ATLANTA -- Reports of several incidents of cyclospora infection linked to raspberries, which surfaced several weeks ago, are having negative effects on summer berry sales in some markets, retailers told SN.
The Centers for Disease Control and Prevention here said there were at least 90 cases of laboratory-confirmed cyclospora in the United States in late April and May, which it said were believed to have been contracted from raspberries imported from Guatemala and possibly Chile. The reports were released May 30.
The cases reported are being linked to raspberries served at social events, such as wedding receptions, and some were also reported to have been bought in supermarkets. The CDC has received reports of outbreaks in Rhode Island, Nevada, New York, California, Florida and Texas, as well as an outbreak connected to a cruise ship that left from Florida in late March.
One New York retailer told SN that news of the outbreaks has prompted consumers to worry, and that concern has caused berry sales to lag a bit.
"Sales have slowed down a little, but not drastically," said Jeff Piering, produce director at a Food Emporium in the Bronx. "Shoppers are very concerned; they're asking where the [product] is from."
Piering said the 35-store Food Emporium, as well as its parent company, A&P, Montvale, N.J., has stocked nothing but California raspberries and blueberries for the past month or so. A&P owns more than 1,100 stores on the East Coast, operated under its own name as well as the Waldbaum's, Super Fresh and Dominion banners.
"We're trying to let consumers know that we're carrying strictly Californian berries," Piering said. "We've been out of Guatemalan [product] for the last three or four weeks." The chain is putting up signage that connotes the fact that its raspberries are Californian, he said.
"We might have seen a three- to five-day dip," said Scott Streeper, produce buyer at Scolari's Food & Drug, Sparks, Nev. "Anytime it crops up, you're going to see sales be affected."
Scolari's carries berries grown only in the United States. Streeper pointed out, however, that "at certain times of the year, you can't get berries from California -- if you want to carry it, you have to go through Central America."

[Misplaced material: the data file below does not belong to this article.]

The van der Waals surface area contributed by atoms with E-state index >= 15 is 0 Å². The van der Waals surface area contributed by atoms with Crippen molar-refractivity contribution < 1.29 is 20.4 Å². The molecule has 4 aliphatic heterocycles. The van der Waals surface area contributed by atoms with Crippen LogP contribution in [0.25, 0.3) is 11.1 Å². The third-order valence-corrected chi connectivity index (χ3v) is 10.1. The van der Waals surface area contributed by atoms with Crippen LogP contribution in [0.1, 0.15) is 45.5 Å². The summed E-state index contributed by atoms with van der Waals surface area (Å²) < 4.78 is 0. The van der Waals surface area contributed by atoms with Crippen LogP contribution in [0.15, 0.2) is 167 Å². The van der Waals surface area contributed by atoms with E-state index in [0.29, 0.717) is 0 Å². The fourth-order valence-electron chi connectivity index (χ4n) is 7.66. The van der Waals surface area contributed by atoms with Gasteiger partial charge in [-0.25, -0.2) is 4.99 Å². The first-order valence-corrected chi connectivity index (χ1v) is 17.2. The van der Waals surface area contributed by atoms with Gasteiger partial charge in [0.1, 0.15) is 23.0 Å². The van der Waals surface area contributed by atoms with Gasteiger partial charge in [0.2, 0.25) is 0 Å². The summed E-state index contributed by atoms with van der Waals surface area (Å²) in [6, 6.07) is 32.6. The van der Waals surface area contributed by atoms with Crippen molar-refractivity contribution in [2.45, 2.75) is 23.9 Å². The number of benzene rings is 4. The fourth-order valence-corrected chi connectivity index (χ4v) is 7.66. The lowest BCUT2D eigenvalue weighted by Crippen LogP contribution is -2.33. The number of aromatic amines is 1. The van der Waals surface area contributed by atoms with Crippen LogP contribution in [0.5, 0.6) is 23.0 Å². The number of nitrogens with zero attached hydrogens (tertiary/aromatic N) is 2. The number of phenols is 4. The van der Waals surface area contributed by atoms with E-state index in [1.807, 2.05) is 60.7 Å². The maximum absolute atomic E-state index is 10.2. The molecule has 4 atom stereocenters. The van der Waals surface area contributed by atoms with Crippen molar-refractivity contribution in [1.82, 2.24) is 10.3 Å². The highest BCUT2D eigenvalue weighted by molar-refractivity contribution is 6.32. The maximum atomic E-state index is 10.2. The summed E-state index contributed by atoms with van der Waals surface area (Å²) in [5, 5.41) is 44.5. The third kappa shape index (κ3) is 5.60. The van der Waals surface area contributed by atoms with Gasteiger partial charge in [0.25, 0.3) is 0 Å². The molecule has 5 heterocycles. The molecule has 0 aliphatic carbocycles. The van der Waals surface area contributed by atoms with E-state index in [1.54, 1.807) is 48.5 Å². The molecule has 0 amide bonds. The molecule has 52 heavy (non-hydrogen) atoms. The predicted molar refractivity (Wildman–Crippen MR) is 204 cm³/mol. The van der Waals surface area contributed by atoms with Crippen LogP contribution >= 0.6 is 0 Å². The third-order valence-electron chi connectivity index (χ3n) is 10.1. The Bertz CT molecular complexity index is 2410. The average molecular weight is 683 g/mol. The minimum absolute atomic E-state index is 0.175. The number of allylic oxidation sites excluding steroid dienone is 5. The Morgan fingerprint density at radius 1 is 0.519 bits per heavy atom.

According to CDC officials, past incidents of cyclospora contamination on fruit have occurred during spring and summer months.
In late July last year, a number of retailers pulled strawberries from their shelves when preliminary reports fingered California strawberries as carrying the same bacteria. Further investigations found strawberries had been implicated too quickly, and that Guatemalan raspberries were in fact the culprit.
Industry representatives said that, so far, the latest series of incidents does not appear to be spiraling into public crisis proportions.
"We were working with CDC and FDA, saying 'Don't speculate on the cause, just focus on the treatment,' " said Sarah DeLea, vice president of communications for the United Fresh Fruit and Vegetable Association, Alexandria, Va. "It seems like everything is starting to calm down. There was no real panic like last year."
The Produce Marketing Association, Newark, Del., has sent out two memos to its buyer members since May 15, said Kathy Means, vice president of membership and public affairs.
"We stressed that this was imported raspberries, and that no one has asked for any action, as far as removing products from shelves," Means said. "We haven't seen a major loss at the retail level."
Streeper of Scolari's said the media did a "pretty good job" this time in letting consumers know the tainted berries were "from Central America, not from Watsonville, Calif."